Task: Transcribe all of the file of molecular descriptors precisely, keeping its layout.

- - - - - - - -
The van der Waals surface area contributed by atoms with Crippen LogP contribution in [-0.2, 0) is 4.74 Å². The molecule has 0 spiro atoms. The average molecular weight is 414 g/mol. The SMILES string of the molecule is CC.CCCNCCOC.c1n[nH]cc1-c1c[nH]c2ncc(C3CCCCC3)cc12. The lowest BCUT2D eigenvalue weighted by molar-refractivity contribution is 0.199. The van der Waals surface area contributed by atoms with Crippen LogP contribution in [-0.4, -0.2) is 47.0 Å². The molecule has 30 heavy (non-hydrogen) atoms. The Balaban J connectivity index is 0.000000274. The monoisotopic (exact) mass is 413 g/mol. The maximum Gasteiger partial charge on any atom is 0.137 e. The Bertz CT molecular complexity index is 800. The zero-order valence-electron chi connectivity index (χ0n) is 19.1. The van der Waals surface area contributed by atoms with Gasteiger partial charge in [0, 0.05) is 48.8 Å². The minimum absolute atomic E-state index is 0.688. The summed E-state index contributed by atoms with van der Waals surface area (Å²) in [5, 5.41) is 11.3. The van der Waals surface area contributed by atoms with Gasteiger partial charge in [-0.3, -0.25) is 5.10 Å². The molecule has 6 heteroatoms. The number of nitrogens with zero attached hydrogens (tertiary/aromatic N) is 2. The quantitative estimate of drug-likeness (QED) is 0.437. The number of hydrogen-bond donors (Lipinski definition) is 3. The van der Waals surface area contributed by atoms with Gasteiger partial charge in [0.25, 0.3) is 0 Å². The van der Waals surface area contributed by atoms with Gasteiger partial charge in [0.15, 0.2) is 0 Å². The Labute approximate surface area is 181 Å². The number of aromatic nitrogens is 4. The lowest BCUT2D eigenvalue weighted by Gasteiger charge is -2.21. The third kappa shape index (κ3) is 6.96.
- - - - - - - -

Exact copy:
The van der Waals surface area contributed by atoms with Crippen LogP contribution in [-0.2, 0) is 4.74 Å². The molecule has 0 spiro atoms. The average molecular weight is 414 g/mol. The SMILES string of the molecule is CC.CCCNCCOC.c1n[nH]cc1-c1c[nH]c2ncc(C3CCCCC3)cc12. The lowest BCUT2D eigenvalue weighted by molar-refractivity contribution is 0.199. The van der Waals surface area contributed by atoms with Crippen LogP contribution in [-0.4, -0.2) is 47.0 Å². The molecule has 30 heavy (non-hydrogen) atoms. The Balaban J connectivity index is 0.000000274. The monoisotopic (exact) mass is 413 g/mol. The maximum Gasteiger partial charge on any atom is 0.137 e. The Bertz CT molecular complexity index is 800. The zero-order valence-electron chi connectivity index (χ0n) is 19.1. The van der Waals surface area contributed by atoms with Gasteiger partial charge in [0, 0.05) is 48.8 Å². The minimum absolute atomic E-state index is 0.688. The summed E-state index contributed by atoms with van der Waals surface area (Å²) in [5, 5.41) is 11.3. The van der Waals surface area contributed by atoms with Gasteiger partial charge in [-0.3, -0.25) is 5.10 Å². The molecule has 6 heteroatoms. The number of nitrogens with zero attached hydrogens (tertiary/aromatic N) is 2. The quantitative estimate of drug-likeness (QED) is 0.437. The number of hydrogen-bond donors (Lipinski definition) is 3. The van der Waals surface area contributed by atoms with Gasteiger partial charge in [0.25, 0.3) is 0 Å². The van der Waals surface area contributed by atoms with Gasteiger partial charge in [0.15, 0.2) is 0 Å². The Labute approximate surface area is 181 Å². The number of aromatic nitrogens is 4. The lowest BCUT2D eigenvalue weighted by Gasteiger charge is -2.21. The third kappa shape index (κ3) is 6.96.